In the finished transistor the collector is twice as large in diameter as the emitter. Hairlike leads are attached to the indium electrodes and the transistor is ready for hermetic sealing into a small cylindrical case.

Performance

Cut-off frequencies for all transistors are given in terms of a grounded-base circuit. For grounded-emitter and grounded-collector service, the high-frequency performance begins to roll off at a frequency approximately equal to the grounded-base cut-off frequency divided by the beta gain of the transistor.

Applying this rule, we see that a conventional diffused junction transistor, with a 20 mc. cut-off and a beta of 60 performance-wise, begins to deteriorate at one-third of a megacycle. In contrast, the SBT may have a cut-off frequency of 60 mc. and a beta of 10. This means the SBT gain is smooth up to six megacycles. Tests made with the SBT show that it gives unprecedented performance as a superhet mixer. Too, it has the largest bandwidth-gain product of any available transistor, making it really practical for wide-band video and i.f. amplifier applications.

To top it all, the SBT does this at collector voltages and power levels remarkably lower than those of conventional transistors. A 30 mc. SBT oscillator, for example, can easily operate at a collector potential of 3 volts and a current of 0.5 milliamp! A. portable receiver using the SBT's will operate from a small three-volt battery. Using conventional transistors, about nine volts are usually considered to be necessary.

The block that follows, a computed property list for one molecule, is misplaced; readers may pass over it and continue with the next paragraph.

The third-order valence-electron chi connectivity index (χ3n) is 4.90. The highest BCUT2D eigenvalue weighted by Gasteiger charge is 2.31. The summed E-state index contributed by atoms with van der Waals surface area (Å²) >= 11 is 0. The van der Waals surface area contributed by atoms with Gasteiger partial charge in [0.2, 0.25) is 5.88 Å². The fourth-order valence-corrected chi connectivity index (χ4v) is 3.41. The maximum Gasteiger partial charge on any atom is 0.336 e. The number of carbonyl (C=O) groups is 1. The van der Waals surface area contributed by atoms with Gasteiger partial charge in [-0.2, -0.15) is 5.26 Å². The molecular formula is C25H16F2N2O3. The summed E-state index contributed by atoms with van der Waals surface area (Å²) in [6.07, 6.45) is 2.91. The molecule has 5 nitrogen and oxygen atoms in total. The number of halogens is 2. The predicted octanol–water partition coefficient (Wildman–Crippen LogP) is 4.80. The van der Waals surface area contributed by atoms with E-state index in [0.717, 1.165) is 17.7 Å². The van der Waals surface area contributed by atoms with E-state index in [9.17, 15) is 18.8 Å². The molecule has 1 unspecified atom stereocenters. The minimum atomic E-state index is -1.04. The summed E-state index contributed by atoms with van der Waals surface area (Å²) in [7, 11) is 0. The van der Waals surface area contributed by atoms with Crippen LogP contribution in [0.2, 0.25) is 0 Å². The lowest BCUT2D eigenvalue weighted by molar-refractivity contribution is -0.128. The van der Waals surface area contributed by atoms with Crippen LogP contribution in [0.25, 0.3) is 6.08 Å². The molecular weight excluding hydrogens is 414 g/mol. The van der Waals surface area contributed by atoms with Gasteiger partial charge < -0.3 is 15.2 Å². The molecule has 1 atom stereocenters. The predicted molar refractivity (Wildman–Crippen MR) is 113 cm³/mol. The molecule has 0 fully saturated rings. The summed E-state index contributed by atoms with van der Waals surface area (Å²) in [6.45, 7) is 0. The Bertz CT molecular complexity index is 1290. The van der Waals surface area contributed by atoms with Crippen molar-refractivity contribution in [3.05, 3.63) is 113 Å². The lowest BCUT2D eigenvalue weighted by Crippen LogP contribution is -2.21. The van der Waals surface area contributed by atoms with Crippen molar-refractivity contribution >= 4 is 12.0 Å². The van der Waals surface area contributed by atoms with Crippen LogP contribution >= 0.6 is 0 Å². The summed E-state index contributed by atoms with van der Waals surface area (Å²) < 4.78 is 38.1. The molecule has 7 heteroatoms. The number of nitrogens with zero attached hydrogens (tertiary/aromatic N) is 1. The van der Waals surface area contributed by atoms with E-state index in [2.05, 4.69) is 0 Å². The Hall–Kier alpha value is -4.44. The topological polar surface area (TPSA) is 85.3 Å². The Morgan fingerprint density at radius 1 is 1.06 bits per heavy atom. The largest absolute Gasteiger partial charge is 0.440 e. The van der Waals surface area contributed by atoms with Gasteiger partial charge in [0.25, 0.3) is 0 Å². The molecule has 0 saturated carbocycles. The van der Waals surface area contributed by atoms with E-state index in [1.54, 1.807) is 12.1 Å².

Characteristics

Table 1 provides the more important features on available Philco units. Of these, the SB-100 was the first commercially available SBT. This SB-100 and the L-5108 are generally the most useful for high-frequency and amateur-band applications. The L-5116 will oscillate to 90 mc.

Three SBT's, the AO-1, L-5113-L, and L-5114-L, are types made available for particular customer requirements. The AO-1 is an inexpensive SBT and its user can probably expect widely varying characteristics. Service technicians will find the L-5113-L and L-5114-L used in battery sets. The L-5113-L is used for converter and second detector service and the L-5114-L for i.f. applications.

Types 2N128 and 2N129 are military-version SBT's. Undoubtedly, personnel in the armed services will be seeing plenty of these transistors in FM receivers.

Another SBT, the 2N240, is available for computer and high-speed switching circuits. This type has controlled saturation characteristics, fitting it for numerous ultra-simple direct-coupled "on-off" amplifier circuits. The meaning of "saturation characteristic" will be explained later in the article.

Types and characteristics of typical Philco SB transistors - RF Cafe
Table 1. Types and characteristics of typical Philco SB transistors.


Circuits

Surface-barrier transistor circuits are similar in most respects to those of the p-n-p diffused-junction transistor. The electrode voltages and bias currents have the same polarity. In the case of high-frequency operation there is really no significant difference between schematics for SB and p-n-p transistors. For computer applications, the differences are really quite startling.

Figs. 2A and 2B give surface-barrier circuits for operation at 20 mc. and higher with suitable tuned circuits. For 30 mc. C may be approximately 100 μμfd. and L 6 turns spaced to 1/2 inch on a 3/8-inch coil form. The 470-ohm resistors are insurance against excessive collector current.

A direct-coupled amplifier and bi-stable circuit using the 2N240 are shown in Figs. 3A and 3B. When you look at these circuits they appear to be printer's errors or textbook-type simplified diagrams. But they aren't. These are good workable circuits. Let's look at Fig. 3A and see how it operates.